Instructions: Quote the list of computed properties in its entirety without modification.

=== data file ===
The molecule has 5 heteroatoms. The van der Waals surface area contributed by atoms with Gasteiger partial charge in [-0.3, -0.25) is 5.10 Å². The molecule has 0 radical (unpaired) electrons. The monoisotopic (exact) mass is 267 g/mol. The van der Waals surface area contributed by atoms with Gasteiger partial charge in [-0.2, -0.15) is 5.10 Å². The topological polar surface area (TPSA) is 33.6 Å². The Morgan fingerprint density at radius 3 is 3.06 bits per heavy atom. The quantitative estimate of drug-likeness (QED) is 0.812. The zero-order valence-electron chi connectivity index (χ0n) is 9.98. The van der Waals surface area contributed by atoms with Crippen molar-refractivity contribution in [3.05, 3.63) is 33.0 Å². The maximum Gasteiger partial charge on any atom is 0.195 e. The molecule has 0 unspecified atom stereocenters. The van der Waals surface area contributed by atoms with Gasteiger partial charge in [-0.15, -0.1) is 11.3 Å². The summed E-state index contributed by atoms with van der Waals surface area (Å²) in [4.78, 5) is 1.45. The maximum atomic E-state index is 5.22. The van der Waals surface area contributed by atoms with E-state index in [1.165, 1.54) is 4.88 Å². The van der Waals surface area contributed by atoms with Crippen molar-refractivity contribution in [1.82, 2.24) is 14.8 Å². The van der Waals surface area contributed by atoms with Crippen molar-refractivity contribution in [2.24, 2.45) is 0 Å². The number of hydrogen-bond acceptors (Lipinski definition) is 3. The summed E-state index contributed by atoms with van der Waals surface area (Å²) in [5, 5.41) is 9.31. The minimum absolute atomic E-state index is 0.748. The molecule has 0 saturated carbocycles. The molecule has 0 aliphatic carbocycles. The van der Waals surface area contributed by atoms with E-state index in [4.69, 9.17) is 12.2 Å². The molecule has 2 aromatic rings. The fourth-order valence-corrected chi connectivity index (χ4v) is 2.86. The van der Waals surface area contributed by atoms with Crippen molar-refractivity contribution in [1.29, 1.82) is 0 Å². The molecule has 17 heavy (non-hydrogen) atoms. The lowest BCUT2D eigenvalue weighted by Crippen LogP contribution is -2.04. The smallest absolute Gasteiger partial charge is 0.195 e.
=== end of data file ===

The molecule has 5 heteroatoms. The van der Waals surface area contributed by atoms with Gasteiger partial charge in [-0.3, -0.25) is 5.10 Å². The molecule has 0 radical (unpaired) electrons. The monoisotopic (exact) mass is 267 g/mol. The van der Waals surface area contributed by atoms with Gasteiger partial charge in [-0.2, -0.15) is 5.10 Å². The topological polar surface area (TPSA) is 33.6 Å². The Morgan fingerprint density at radius 3 is 3.06 bits per heavy atom. The quantitative estimate of drug-likeness (QED) is 0.812. The zero-order valence-electron chi connectivity index (χ0n) is 9.98. The van der Waals surface area contributed by atoms with Crippen molar-refractivity contribution in [3.05, 3.63) is 33.0 Å². The maximum Gasteiger partial charge on any atom is 0.195 e. The molecule has 0 unspecified atom stereocenters. The van der Waals surface area contributed by atoms with Gasteiger partial charge in [-0.15, -0.1) is 11.3 Å². The summed E-state index contributed by atoms with van der Waals surface area (Å²) in [4.78, 5) is 1.45. The maximum atomic E-state index is 5.22. The van der Waals surface area contributed by atoms with E-state index in [1.165, 1.54) is 4.88 Å². The van der Waals surface area contributed by atoms with Crippen molar-refractivity contribution in [1.82, 2.24) is 14.8 Å². The van der Waals surface area contributed by atoms with Crippen molar-refractivity contribution in [2.24, 2.45) is 0 Å². The number of hydrogen-bond acceptors (Lipinski definition) is 3. The summed E-state index contributed by atoms with van der Waals surface area (Å²) in [5, 5.41) is 9.31. The minimum absolute atomic E-state index is 0.748. The molecule has 0 saturated carbocycles. The molecule has 0 aliphatic carbocycles. The van der Waals surface area contributed by atoms with E-state index in [4.69, 9.17) is 12.2 Å². The molecule has 2 aromatic rings. The fourth-order valence-corrected chi connectivity index (χ4v) is 2.86. The van der Waals surface area contributed by atoms with Crippen molar-refractivity contribution in [1.29, 1.82) is 0 Å². The molecule has 17 heavy (non-hydrogen) atoms. The lowest BCUT2D eigenvalue weighted by Crippen LogP contribution is -2.04. The smallest absolute Gasteiger partial charge is 0.195 e.